Halogens include the elements chlorine, bromine and iodine, which form Group 7 in the periodic table of elements. Halogens vary in size, weight and other physical characteristics, but share several commonalities. All halogens are diatomic, which means they appear as molecules and have pairs of atoms.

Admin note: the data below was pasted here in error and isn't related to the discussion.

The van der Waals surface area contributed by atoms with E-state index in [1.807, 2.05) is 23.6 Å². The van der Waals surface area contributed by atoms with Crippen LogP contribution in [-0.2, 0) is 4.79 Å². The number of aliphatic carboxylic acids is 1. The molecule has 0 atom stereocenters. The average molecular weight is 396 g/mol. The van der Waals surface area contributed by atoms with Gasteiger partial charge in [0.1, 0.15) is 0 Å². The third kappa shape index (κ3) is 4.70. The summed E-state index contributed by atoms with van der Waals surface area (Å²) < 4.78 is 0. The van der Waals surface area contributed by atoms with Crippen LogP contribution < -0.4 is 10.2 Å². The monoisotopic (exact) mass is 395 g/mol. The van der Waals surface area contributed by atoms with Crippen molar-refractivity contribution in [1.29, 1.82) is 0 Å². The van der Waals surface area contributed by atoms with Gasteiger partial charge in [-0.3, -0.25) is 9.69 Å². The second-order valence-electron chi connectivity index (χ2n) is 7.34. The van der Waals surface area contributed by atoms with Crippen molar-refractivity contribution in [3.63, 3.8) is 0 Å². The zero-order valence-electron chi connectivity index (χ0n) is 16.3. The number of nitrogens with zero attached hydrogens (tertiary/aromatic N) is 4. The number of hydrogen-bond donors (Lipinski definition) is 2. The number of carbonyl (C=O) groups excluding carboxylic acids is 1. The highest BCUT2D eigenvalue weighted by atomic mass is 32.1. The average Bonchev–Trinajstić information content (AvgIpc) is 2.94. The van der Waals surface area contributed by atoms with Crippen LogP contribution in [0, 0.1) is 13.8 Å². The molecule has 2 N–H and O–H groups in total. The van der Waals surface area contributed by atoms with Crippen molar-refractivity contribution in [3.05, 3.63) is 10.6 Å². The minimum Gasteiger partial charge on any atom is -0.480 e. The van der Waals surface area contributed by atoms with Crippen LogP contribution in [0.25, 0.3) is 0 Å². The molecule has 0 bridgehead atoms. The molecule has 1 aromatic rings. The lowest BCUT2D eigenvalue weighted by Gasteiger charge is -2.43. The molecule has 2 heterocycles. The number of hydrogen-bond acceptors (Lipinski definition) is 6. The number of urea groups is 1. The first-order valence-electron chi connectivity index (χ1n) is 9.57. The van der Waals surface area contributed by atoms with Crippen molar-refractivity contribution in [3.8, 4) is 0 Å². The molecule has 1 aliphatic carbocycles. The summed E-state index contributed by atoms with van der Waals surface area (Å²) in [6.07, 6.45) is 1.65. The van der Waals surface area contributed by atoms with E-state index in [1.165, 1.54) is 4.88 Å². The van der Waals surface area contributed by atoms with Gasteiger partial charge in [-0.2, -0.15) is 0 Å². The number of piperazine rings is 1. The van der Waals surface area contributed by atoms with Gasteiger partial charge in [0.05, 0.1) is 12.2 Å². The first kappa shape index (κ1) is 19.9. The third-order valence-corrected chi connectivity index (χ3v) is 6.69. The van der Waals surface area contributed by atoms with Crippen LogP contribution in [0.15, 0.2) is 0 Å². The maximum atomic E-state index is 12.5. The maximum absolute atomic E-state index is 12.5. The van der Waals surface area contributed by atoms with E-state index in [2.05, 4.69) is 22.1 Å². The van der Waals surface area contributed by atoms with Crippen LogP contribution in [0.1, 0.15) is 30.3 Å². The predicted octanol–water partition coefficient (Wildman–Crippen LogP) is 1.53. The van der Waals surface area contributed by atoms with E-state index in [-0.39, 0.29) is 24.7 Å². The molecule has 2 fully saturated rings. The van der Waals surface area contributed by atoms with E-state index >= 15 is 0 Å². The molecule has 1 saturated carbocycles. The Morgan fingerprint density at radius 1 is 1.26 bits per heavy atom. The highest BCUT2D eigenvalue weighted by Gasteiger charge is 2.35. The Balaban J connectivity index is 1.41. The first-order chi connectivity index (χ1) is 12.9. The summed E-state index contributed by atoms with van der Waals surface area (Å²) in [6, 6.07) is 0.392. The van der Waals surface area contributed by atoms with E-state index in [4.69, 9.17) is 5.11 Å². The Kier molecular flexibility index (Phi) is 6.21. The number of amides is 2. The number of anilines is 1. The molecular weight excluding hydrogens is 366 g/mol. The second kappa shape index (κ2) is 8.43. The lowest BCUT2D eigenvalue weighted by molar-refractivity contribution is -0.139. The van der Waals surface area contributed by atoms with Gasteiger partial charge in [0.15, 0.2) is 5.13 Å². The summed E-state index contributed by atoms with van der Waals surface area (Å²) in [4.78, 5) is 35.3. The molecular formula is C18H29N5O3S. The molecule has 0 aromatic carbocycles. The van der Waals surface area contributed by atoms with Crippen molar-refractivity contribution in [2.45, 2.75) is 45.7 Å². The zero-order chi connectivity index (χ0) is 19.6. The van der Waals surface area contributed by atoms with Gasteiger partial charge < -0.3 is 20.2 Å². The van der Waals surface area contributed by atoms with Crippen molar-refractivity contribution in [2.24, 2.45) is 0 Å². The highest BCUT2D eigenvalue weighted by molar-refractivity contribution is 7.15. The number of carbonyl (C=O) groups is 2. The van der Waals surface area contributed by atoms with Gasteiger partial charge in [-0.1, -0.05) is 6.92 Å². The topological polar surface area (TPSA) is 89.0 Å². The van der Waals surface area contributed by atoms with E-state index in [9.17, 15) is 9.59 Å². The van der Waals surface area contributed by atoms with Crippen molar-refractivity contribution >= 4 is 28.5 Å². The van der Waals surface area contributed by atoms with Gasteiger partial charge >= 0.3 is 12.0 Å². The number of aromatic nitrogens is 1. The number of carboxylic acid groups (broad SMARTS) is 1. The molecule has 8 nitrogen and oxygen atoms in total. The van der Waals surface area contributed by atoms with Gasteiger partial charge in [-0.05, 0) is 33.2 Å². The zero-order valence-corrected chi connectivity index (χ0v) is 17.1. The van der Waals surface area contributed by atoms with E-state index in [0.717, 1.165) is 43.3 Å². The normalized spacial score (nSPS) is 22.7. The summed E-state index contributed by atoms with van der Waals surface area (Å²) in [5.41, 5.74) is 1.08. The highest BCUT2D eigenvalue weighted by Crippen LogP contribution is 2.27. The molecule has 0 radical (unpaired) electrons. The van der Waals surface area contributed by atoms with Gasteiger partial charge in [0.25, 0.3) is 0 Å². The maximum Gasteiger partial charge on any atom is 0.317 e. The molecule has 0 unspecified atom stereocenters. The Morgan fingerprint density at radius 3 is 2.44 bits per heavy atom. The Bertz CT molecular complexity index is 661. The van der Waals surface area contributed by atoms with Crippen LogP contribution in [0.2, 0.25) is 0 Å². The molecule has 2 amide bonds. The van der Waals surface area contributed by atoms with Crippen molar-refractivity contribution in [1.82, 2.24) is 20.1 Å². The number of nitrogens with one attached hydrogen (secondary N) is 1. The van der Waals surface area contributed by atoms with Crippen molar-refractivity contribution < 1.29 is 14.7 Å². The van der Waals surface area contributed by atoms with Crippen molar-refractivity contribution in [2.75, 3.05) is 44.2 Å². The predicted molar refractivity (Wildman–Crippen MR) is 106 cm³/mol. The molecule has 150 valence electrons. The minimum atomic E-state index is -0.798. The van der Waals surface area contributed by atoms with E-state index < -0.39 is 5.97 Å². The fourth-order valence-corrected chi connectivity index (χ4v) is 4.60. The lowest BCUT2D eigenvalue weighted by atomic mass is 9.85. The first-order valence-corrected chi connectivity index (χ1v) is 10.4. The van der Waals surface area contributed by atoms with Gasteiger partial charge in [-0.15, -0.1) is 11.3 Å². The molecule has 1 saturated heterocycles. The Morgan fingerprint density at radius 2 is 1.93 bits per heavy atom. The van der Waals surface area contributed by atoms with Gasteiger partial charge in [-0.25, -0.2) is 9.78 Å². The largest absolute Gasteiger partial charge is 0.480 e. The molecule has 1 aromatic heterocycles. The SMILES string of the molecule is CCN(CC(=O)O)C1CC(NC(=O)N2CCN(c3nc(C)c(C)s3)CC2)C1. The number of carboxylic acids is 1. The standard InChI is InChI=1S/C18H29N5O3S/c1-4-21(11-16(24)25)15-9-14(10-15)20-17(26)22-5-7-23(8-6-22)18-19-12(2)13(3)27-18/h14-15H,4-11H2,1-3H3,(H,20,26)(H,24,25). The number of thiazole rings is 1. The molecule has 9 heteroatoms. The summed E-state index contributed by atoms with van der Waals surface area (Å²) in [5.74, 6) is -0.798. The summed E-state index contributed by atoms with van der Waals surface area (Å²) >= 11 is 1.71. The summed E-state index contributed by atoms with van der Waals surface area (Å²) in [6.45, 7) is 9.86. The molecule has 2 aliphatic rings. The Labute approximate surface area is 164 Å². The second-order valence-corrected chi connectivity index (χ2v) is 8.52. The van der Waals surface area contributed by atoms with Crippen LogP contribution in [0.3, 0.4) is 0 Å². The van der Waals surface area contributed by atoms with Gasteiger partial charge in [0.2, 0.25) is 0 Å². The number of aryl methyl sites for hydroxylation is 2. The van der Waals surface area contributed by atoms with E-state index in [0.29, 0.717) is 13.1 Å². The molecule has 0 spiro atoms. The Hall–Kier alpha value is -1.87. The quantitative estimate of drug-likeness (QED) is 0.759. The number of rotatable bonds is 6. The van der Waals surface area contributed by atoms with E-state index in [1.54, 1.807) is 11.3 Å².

Halogens have different physical properties, which further refines them into subgroups and categories. All halogens have melting points and boiling points, which are the temperatures at which they transform into liquids and vapors or gases, respectively. Melting points and boiling points are common characteristics among all non-metals and vary among halogens. In this group, fluorine has the lowest melting point as well as the highest boiling points. Halogens vary in physical state at room temperature, too. Some, such as fluorine and chlorine, exist in gaseous states at room temperature while bromine appears as a liquid, and iodine and astatine take the shape of solids. Color and shape also vary among halogens: in the arrangement of Group 7 on the periodic table, halogens become darker down the line of organization. Fluorine is a pale, pastel yellow in appearance while chlorine is yellow or lime green. Bromine appears as reddish-brown or cherry while iodine crystals are the darkest of all, and take on royal purple hues. Lastly, all halogens have predictable properties, which vary depending on the element.